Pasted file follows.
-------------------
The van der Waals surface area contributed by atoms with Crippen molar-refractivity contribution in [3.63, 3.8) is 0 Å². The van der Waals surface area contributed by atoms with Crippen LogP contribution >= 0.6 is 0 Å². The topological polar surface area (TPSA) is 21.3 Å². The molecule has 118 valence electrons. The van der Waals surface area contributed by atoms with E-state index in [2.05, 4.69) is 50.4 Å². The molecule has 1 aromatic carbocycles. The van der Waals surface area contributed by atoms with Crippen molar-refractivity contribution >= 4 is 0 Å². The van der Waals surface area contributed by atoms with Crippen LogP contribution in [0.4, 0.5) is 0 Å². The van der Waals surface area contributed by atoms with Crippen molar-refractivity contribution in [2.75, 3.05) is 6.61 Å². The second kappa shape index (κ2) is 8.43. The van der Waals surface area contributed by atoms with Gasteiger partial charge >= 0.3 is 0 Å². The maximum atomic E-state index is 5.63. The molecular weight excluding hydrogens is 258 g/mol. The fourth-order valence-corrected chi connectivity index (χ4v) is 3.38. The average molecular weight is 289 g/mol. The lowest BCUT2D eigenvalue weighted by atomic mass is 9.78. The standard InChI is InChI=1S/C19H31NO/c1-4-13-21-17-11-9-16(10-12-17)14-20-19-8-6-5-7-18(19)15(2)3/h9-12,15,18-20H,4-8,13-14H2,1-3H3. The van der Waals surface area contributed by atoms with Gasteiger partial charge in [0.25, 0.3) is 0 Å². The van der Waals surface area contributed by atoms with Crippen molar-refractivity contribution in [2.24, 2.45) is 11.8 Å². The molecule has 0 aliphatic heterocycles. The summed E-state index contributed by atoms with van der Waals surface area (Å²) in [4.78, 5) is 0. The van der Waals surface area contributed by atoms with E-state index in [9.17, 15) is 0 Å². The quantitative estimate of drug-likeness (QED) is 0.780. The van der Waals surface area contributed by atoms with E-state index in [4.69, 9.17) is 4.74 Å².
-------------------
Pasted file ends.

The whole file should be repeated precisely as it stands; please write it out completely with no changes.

The van der Waals surface area contributed by atoms with Crippen molar-refractivity contribution in [3.63, 3.8) is 0 Å². The van der Waals surface area contributed by atoms with Crippen LogP contribution >= 0.6 is 0 Å². The topological polar surface area (TPSA) is 21.3 Å². The molecule has 118 valence electrons. The van der Waals surface area contributed by atoms with E-state index in [2.05, 4.69) is 50.4 Å². The molecule has 1 aromatic carbocycles. The van der Waals surface area contributed by atoms with Crippen molar-refractivity contribution >= 4 is 0 Å². The van der Waals surface area contributed by atoms with Crippen LogP contribution in [0.4, 0.5) is 0 Å². The van der Waals surface area contributed by atoms with Crippen molar-refractivity contribution in [2.75, 3.05) is 6.61 Å². The second kappa shape index (κ2) is 8.43. The van der Waals surface area contributed by atoms with Gasteiger partial charge >= 0.3 is 0 Å². The maximum atomic E-state index is 5.63. The molecular weight excluding hydrogens is 258 g/mol. The fourth-order valence-corrected chi connectivity index (χ4v) is 3.38. The average molecular weight is 289 g/mol. The lowest BCUT2D eigenvalue weighted by atomic mass is 9.78. The standard InChI is InChI=1S/C19H31NO/c1-4-13-21-17-11-9-16(10-12-17)14-20-19-8-6-5-7-18(19)15(2)3/h9-12,15,18-20H,4-8,13-14H2,1-3H3. The van der Waals surface area contributed by atoms with Gasteiger partial charge in [0.25, 0.3) is 0 Å². The van der Waals surface area contributed by atoms with Crippen molar-refractivity contribution in [2.24, 2.45) is 11.8 Å². The molecule has 0 aliphatic heterocycles. The summed E-state index contributed by atoms with van der Waals surface area (Å²) in [4.78, 5) is 0. The van der Waals surface area contributed by atoms with E-state index in [9.17, 15) is 0 Å². The quantitative estimate of drug-likeness (QED) is 0.780. The van der Waals surface area contributed by atoms with E-state index in [4.69, 9.17) is 4.74 Å².